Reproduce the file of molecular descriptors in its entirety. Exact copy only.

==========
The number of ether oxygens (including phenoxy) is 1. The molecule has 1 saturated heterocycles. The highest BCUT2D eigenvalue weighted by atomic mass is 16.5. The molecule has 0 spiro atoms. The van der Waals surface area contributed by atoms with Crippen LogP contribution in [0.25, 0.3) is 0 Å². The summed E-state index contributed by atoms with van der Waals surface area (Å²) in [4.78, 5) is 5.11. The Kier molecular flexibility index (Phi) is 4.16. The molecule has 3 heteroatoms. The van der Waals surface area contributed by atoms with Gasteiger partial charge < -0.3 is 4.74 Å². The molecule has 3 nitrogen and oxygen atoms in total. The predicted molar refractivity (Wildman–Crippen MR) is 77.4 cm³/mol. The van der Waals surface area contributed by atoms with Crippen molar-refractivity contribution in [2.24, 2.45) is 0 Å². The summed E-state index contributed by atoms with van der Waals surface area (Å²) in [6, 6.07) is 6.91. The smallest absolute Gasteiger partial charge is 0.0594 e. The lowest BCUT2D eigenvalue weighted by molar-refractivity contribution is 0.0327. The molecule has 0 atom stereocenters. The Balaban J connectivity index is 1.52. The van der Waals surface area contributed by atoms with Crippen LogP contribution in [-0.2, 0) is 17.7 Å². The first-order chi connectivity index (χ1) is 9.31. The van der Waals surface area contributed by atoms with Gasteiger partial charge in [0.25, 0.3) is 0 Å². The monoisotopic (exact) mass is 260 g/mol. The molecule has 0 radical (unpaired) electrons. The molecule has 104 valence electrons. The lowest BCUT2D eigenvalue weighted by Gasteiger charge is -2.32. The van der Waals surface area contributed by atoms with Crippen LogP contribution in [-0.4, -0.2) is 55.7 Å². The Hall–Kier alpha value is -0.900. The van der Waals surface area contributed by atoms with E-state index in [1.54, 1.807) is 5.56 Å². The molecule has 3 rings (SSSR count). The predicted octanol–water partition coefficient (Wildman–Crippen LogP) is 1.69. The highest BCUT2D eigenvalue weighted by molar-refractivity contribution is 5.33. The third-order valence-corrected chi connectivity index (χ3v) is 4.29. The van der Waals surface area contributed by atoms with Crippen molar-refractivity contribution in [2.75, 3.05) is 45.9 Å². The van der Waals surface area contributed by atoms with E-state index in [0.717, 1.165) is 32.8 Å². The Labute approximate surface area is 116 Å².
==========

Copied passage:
The number of ether oxygens (including phenoxy) is 1. The molecule has 1 saturated heterocycles. The highest BCUT2D eigenvalue weighted by atomic mass is 16.5. The molecule has 0 spiro atoms. The van der Waals surface area contributed by atoms with Crippen LogP contribution in [0.25, 0.3) is 0 Å². The summed E-state index contributed by atoms with van der Waals surface area (Å²) in [4.78, 5) is 5.11. The Kier molecular flexibility index (Phi) is 4.16. The molecule has 3 heteroatoms. The van der Waals surface area contributed by atoms with Gasteiger partial charge < -0.3 is 4.74 Å². The molecule has 3 nitrogen and oxygen atoms in total. The predicted molar refractivity (Wildman–Crippen MR) is 77.4 cm³/mol. The van der Waals surface area contributed by atoms with Crippen molar-refractivity contribution in [2.24, 2.45) is 0 Å². The summed E-state index contributed by atoms with van der Waals surface area (Å²) in [6, 6.07) is 6.91. The smallest absolute Gasteiger partial charge is 0.0594 e. The lowest BCUT2D eigenvalue weighted by molar-refractivity contribution is 0.0327. The molecule has 0 atom stereocenters. The Balaban J connectivity index is 1.52. The van der Waals surface area contributed by atoms with Crippen LogP contribution in [-0.2, 0) is 17.7 Å². The first-order chi connectivity index (χ1) is 9.31. The van der Waals surface area contributed by atoms with Gasteiger partial charge in [0.25, 0.3) is 0 Å². The monoisotopic (exact) mass is 260 g/mol. The molecule has 0 radical (unpaired) electrons. The molecule has 104 valence electrons. The lowest BCUT2D eigenvalue weighted by Gasteiger charge is -2.32. The van der Waals surface area contributed by atoms with Crippen LogP contribution in [-0.4, -0.2) is 55.7 Å². The Hall–Kier alpha value is -0.900. The van der Waals surface area contributed by atoms with E-state index in [1.54, 1.807) is 5.56 Å². The molecule has 3 rings (SSSR count). The predicted octanol–water partition coefficient (Wildman–Crippen LogP) is 1.69. The highest BCUT2D eigenvalue weighted by molar-refractivity contribution is 5.33. The third-order valence-corrected chi connectivity index (χ3v) is 4.29. The van der Waals surface area contributed by atoms with Crippen molar-refractivity contribution in [2.75, 3.05) is 45.9 Å². The van der Waals surface area contributed by atoms with E-state index in [0.717, 1.165) is 32.8 Å². The Labute approximate surface area is 116 Å².